Shaming as it applies to men and women is also something this book explores in detail, how sexual issues (impropriety, idiosyncrasies, and mannerisms) are more likely to taint and damage women than men. ‘Slut-shaming’ as the offence and the punishment, an interesting concept, is also discussed. For instance, a woman is involved in a sex-scandal with a man, and the commentary naturally weighs more on her end, as snarky as it is hurtful and unforgiving. The man is mentioned, but it is the woman whose story is told with relish, her person and career hacked into. Women rarely ‘come back’ from the scandal.

As the punishment – a woman is in the spotlight for something the mob sees as wrong, whether it be financial impropriety or the misspeaks that are all too common online these days. The responses most of the time will bear on her sexuality, prescribing some sort of sexual punishment that deviates almost completely from the crime. Blame patriarchy, blame globalised expressions of ancient practices, blame anything you want.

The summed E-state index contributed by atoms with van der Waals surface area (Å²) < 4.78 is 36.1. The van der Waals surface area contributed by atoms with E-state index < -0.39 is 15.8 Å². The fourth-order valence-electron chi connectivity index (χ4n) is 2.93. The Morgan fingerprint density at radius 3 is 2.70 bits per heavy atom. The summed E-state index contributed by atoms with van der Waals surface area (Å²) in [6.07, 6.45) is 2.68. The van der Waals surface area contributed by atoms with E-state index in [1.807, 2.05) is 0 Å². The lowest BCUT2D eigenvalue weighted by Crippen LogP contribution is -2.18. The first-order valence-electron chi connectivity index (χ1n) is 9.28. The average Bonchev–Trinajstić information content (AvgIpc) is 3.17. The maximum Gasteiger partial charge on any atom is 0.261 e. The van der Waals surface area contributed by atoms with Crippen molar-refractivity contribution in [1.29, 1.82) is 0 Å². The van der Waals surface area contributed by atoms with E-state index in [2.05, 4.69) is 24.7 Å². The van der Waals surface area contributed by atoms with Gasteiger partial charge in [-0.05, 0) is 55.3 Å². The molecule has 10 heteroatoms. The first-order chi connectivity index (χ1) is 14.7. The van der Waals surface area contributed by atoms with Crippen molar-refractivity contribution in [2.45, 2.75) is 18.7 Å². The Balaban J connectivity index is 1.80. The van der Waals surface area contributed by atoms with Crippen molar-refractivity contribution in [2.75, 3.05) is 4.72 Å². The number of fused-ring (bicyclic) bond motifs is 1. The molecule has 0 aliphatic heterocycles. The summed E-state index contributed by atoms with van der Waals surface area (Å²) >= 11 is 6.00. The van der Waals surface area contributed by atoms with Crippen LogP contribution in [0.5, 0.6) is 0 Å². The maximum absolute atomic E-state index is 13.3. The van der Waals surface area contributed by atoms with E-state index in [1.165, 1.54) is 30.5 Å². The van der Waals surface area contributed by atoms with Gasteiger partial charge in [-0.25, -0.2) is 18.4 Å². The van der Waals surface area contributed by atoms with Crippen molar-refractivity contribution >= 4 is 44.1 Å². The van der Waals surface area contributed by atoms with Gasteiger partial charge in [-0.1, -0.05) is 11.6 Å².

How do people recover from a shaming? The truth is some people never do. Some others take years to rid themselves of the stigma, and even then, never completely succeed; it resurfaces every time they do, a permanent reminder of a wrong decision taken. Some others ignore it, and in doing so ‘take the power’ away from their traducers. There is a Yoruba saying that goes, “You cannot remove a man’s cap in his absence”. Not that a person cannot be shamed in their absence, but they must mentally enter that ‘dock’ for it to have any effect.

It might explain the ‘lack of shame’ that we say is ostensive in Nigerian/African/fix in your country’s leaders; the mental absence from the ‘gibbet’ where the shaming should occur. Think African leaders who have buried their umbilical cords in their offices and refuse to step down or hand over. But, I digress.

There is also ‘disrespecting the narrative’ created by the shaming which was influenced by the narrative of the action by creating a third narrative. Stay with me. Let’s say Ada does something ‘bad’ – narrative one. The public shames her – narrative two. She can decide to curl up and hide, or completely ignore the shaming, or she can flip the situation and create narrative three, make it anything she wants. That narrative disrespects one and two and is where my interest lies.